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The Guru of Loveby Samrat Upadhyay
Synopses & Reviews
From the acclaimed author of Arresting God in Kathmandu, The Guru of Love is the engrossing story of a fevered love triangle set in contemporary Nepal. Ramchandra, a quiet math teacher, reluctantly enters into an adulterous relationship, and soon his double lives disastrously converge. When Goma, his wife by arranged marriage, learns of his affair, she demands that his mistress move into their small quarters. Unable to dissuade her, Ramchandra finds his desires and fears living side by side. Goma proves to be far shrewder than she seems, entering into a surprising alliance with his mistress. And Ramchandra finds himself trapped — both in his house and in his city, Kathmandu, a crowded place where secrets are impossible to keep and family matters dictate. Ultimately, his only escape is to let go of someone he loves. Absorbing, sexy, and psychologically acute, The Guru of Love radiates compassion and rare insight.
"A triumph, a ravishingly seductive novel....Upadhyay keeps things simple and...subtle, illuminating the shadow corners of his characters' psyches, as well as the complex social and political realities of life in Nepal, with equal grace." Elle
"Upadhyay's debut novel...is stunning in its simplicity and emotional resonance. The language captivates the reader with its singular, intimate weave of English and Nepali. One experiences this book as Ramchandra experiences his life: not at a reflective distance but swept away by it." Publishers Weekly
"[An] utterly absorbing first novel....Upadhyay's lucent and tender storytelling gently unveils the strange interplay between self and family, the private and the political, and most mysteriously, the erotic and the spiritual." Donna Seaman, Booklist
"[Upadhyay] excels at depicting the thousand small cuts that afflict a middle-class married man having an affair....At points the novel is excessively terse; when three words would have sufficed, Upadhyay uses two. In spite of that it is gripping, because you like the characters so much, and wish them well." Suketu Mehta, The New York Times Book Review
Workaday first novel from Nepalese-American Upadhyay, about a harried schoolteacher and a single mother who fall into a doomed love affair....Obvious and rather dull, of interest only for its exotic setting." Kirkus Reviews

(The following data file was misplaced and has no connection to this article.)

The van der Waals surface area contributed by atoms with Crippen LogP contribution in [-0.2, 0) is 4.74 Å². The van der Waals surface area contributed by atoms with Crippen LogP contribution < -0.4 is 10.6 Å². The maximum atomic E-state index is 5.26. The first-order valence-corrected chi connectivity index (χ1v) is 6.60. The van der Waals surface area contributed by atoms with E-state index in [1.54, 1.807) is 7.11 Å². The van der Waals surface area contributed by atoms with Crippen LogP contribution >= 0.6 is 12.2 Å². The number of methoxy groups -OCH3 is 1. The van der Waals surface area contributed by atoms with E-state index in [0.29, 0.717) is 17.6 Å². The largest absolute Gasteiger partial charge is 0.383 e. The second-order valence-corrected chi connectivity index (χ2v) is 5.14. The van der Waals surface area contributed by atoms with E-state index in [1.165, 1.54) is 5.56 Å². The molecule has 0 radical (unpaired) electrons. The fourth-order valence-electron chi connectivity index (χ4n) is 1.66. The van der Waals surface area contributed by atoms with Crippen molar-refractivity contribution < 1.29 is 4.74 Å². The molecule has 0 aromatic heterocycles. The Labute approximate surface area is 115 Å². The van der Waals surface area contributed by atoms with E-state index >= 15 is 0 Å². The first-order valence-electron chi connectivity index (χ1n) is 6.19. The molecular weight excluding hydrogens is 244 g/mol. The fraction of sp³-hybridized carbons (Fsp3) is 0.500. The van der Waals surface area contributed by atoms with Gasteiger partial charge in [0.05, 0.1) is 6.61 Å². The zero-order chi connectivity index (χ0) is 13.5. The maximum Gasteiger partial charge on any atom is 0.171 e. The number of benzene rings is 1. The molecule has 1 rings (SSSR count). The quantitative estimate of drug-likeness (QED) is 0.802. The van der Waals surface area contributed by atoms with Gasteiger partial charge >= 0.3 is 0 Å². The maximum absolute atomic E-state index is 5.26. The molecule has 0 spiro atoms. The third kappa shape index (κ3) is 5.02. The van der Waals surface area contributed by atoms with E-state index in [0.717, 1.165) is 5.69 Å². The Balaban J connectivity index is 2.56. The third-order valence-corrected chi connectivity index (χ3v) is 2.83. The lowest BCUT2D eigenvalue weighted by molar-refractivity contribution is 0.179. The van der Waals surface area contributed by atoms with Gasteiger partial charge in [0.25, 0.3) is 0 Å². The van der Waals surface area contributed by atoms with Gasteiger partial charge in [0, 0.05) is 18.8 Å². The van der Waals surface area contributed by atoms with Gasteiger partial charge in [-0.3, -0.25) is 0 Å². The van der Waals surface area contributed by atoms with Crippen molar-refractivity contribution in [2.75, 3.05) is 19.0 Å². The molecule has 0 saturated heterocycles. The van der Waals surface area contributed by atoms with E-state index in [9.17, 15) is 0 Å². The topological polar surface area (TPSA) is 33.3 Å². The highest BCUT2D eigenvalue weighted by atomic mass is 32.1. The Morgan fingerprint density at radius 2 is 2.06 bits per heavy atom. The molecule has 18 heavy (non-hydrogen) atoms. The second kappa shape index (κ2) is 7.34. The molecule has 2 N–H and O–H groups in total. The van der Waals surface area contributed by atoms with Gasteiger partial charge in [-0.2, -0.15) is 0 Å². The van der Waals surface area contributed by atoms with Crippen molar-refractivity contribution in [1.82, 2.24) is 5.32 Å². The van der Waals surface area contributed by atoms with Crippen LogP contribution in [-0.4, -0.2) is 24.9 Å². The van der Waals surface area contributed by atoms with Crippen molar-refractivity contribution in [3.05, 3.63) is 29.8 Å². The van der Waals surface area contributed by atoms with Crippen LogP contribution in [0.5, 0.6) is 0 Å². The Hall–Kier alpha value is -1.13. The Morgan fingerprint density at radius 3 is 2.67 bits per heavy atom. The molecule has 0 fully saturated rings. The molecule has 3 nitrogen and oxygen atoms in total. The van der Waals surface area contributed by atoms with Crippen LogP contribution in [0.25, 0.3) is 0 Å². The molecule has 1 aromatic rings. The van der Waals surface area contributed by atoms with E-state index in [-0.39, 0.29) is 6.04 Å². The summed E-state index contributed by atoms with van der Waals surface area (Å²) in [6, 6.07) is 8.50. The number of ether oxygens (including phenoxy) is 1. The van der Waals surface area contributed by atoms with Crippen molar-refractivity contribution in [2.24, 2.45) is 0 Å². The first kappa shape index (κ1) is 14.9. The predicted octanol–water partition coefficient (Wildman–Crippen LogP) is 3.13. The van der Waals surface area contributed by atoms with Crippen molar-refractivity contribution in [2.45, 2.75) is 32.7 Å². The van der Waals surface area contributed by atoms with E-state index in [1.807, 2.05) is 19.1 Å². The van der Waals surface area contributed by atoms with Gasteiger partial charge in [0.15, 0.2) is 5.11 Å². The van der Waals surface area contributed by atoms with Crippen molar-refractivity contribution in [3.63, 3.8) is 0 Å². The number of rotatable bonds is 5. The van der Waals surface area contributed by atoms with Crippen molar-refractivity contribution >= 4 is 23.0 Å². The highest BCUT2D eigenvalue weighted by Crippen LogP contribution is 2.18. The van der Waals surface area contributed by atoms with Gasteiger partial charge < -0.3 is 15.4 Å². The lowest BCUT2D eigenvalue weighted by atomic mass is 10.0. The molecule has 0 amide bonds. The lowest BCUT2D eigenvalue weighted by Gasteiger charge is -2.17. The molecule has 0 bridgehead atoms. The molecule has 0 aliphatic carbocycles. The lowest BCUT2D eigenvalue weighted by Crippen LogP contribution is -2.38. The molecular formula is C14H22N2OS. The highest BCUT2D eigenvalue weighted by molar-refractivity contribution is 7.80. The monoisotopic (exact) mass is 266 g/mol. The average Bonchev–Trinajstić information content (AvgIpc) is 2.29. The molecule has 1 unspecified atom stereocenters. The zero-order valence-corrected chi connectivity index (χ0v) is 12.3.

Writing of Samrat Upadhyays debut story collection, critics raved: like a Buddhist Chekhov . . . speak[s] to common truths . . . startlingly good” (San Francisco Chronicle) and subtle and spiritually complex” (New York Times). Upadhyays first novel showcases his finest writing and his signature themes. The Guru of Love is a moving and important story — important for what it illuminates about the human need to love as well as lust, and for the light it shines on the political situation in Nepal and elsewhere.
Ramchandra is a math teacher earning a low wage and living in a small apartment with his wife and two children. Moonlighting as a tutor, he engages in an illicit affair with one of his tutees, Malati, a beautiful, impoverished young woman who is also a new mother. She provides for him what his wife, who comes from a privileged background, does not: desire, mystery, and a simpler life. Complicating matters are various political concerns and a small city bursting with the conflicts of modernization, a static government, and a changing population. Just as the city must contain its growing needs, so must Ramchandra learn to accommodate both tradition and his very modern desires.
Absolutely absorbing yet deceptively simple, this novel cements Upadhyays emerging status as one of our most exciting new writers.
Upadhyay's first novel showcases his finest writing and his signature themes. "The Guru of Love" is a moving and important story--important for what it illuminates about the human need to love as well as lust, and for the light it shines on the political situation in Nepal and elsewhere.
About the Author
Samrat Upadhyay was born and raised in Kathmandu and came to the United States at age twenty-one. His work has appeared in The Best American Short Stories and The Best of the Fiction Workshops, and his first book, a collection of stories entitled Arresting God in Kathmandu, was published by Mariner Books in August 2001 and won a Whiting Award. He now lives with his wife near Cleveland, where he teaches and writes at Baldwin-Wallace College.
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